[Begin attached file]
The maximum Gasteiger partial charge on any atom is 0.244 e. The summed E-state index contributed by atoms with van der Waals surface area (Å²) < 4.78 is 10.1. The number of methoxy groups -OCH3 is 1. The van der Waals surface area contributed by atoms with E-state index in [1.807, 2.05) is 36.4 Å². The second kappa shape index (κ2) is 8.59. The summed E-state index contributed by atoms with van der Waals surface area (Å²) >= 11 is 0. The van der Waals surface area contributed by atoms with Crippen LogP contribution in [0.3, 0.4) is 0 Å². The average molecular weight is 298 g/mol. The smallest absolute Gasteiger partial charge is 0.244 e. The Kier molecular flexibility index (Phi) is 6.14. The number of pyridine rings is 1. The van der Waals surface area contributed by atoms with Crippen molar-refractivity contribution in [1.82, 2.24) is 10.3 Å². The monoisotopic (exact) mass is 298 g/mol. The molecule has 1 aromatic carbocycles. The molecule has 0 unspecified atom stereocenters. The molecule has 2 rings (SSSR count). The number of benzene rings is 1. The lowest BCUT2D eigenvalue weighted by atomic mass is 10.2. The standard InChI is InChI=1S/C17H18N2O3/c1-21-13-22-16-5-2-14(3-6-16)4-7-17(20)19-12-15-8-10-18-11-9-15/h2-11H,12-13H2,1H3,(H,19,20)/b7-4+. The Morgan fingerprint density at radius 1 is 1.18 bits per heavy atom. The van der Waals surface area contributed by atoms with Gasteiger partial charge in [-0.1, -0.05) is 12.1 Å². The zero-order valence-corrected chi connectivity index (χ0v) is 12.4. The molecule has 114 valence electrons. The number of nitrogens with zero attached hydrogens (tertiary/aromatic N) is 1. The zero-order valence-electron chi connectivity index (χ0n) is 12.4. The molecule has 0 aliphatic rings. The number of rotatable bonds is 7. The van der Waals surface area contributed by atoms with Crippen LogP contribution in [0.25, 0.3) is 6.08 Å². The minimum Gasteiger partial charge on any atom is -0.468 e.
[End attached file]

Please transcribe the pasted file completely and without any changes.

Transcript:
The maximum Gasteiger partial charge on any atom is 0.244 e. The summed E-state index contributed by atoms with van der Waals surface area (Å²) < 4.78 is 10.1. The number of methoxy groups -OCH3 is 1. The van der Waals surface area contributed by atoms with E-state index in [1.807, 2.05) is 36.4 Å². The second kappa shape index (κ2) is 8.59. The summed E-state index contributed by atoms with van der Waals surface area (Å²) >= 11 is 0. The van der Waals surface area contributed by atoms with Crippen LogP contribution in [0.3, 0.4) is 0 Å². The average molecular weight is 298 g/mol. The smallest absolute Gasteiger partial charge is 0.244 e. The Kier molecular flexibility index (Phi) is 6.14. The number of pyridine rings is 1. The van der Waals surface area contributed by atoms with Crippen molar-refractivity contribution in [1.82, 2.24) is 10.3 Å². The monoisotopic (exact) mass is 298 g/mol. The molecule has 1 aromatic carbocycles. The molecule has 0 unspecified atom stereocenters. The molecule has 2 rings (SSSR count). The number of benzene rings is 1. The lowest BCUT2D eigenvalue weighted by atomic mass is 10.2. The standard InChI is InChI=1S/C17H18N2O3/c1-21-13-22-16-5-2-14(3-6-16)4-7-17(20)19-12-15-8-10-18-11-9-15/h2-11H,12-13H2,1H3,(H,19,20)/b7-4+. The Morgan fingerprint density at radius 1 is 1.18 bits per heavy atom. The van der Waals surface area contributed by atoms with Gasteiger partial charge in [-0.1, -0.05) is 12.1 Å². The zero-order valence-corrected chi connectivity index (χ0v) is 12.4. The molecule has 114 valence electrons. The number of nitrogens with zero attached hydrogens (tertiary/aromatic N) is 1. The zero-order valence-electron chi connectivity index (χ0n) is 12.4. The molecule has 0 aliphatic rings. The number of rotatable bonds is 7. The van der Waals surface area contributed by atoms with Crippen LogP contribution in [0.25, 0.3) is 6.08 Å². The minimum Gasteiger partial charge on any atom is -0.468 e.